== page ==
• However, it is estimated that last year a third of the additional regulatory burden came from European Union directives.
  • 2010 doc focuses on end user establishing a target to reduce administrative burdens on business by 25 per cent by 2012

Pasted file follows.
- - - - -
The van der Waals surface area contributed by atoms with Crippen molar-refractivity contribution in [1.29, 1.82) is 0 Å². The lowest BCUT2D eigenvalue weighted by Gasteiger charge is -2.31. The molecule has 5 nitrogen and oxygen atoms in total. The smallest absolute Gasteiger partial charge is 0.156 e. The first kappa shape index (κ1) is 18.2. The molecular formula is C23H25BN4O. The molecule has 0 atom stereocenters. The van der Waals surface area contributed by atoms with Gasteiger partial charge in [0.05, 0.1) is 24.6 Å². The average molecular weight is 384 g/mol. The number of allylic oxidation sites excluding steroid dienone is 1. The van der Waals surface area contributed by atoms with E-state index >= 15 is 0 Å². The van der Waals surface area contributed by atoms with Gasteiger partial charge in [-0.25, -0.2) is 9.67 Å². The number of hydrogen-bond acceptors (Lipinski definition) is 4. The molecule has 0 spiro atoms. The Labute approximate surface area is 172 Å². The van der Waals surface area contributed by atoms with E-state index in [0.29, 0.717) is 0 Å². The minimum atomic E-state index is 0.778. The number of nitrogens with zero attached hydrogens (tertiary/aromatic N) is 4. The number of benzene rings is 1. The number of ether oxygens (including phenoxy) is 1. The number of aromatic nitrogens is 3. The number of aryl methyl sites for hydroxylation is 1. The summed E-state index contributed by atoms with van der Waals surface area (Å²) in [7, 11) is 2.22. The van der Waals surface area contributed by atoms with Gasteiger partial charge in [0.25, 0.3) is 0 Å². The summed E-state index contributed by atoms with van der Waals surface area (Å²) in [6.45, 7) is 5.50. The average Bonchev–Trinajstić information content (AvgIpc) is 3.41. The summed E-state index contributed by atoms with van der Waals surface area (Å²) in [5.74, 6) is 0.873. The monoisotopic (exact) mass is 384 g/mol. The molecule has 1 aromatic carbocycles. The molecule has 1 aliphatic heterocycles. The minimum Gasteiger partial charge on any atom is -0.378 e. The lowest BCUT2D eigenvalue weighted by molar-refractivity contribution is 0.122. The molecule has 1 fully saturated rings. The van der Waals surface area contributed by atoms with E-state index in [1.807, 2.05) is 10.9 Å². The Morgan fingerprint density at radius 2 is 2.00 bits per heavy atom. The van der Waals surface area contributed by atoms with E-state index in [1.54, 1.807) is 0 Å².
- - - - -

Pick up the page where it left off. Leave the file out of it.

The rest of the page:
• Creates a new Cabinet “Star Chamber” that will lead the Government’s drive to reduce regulation which is stifling growth, especially of small businesses. This Reducing Regulation Committee will be chaired by the Business Secretary and will enforce a new approach to new laws and regulations, ensuring that their costs are being properly addressed across the entire British economy. + increased scrutiny during policy development process.The Reducing Regulation Committee will stress-test regulatory proposals making sure that only those of suitably high quality (for example meeting good regulation principles) and suitably high priority proceed.Although its roots go back to the medieval period, the court only became powerful as a separate entity during the reign of Henry VII. In 1487 the court became a judicial body separate from the king's council, with a mandate to hear petitions of redress.The power of the Court of Star Chamber grew considerably under the Stuarts, and by the time of Charles I it had become a byword for misuse and abuse of power by the king and his circle. James I and his son Charles used the court to examine cases of sedition, which, in practice, meant that the court could be used to suppress opposition to royal policies. It became used to try nobles too powerful to be brought to trial in the lower courts. Court sessions were held in secret, with no right of appeal, and punishment was swift and severe to any enemy of the crown.Charles I used the Court of Star Chamber as a sort of Parliamentary substitute during the years 1628-40, when he refused to call Parliament. Finally, in 1641 the Long Parliament abolished the hated Star Chamber, though its name survives still to designate arbitrary, secretive proceedings in opposition to personal rights and liberty.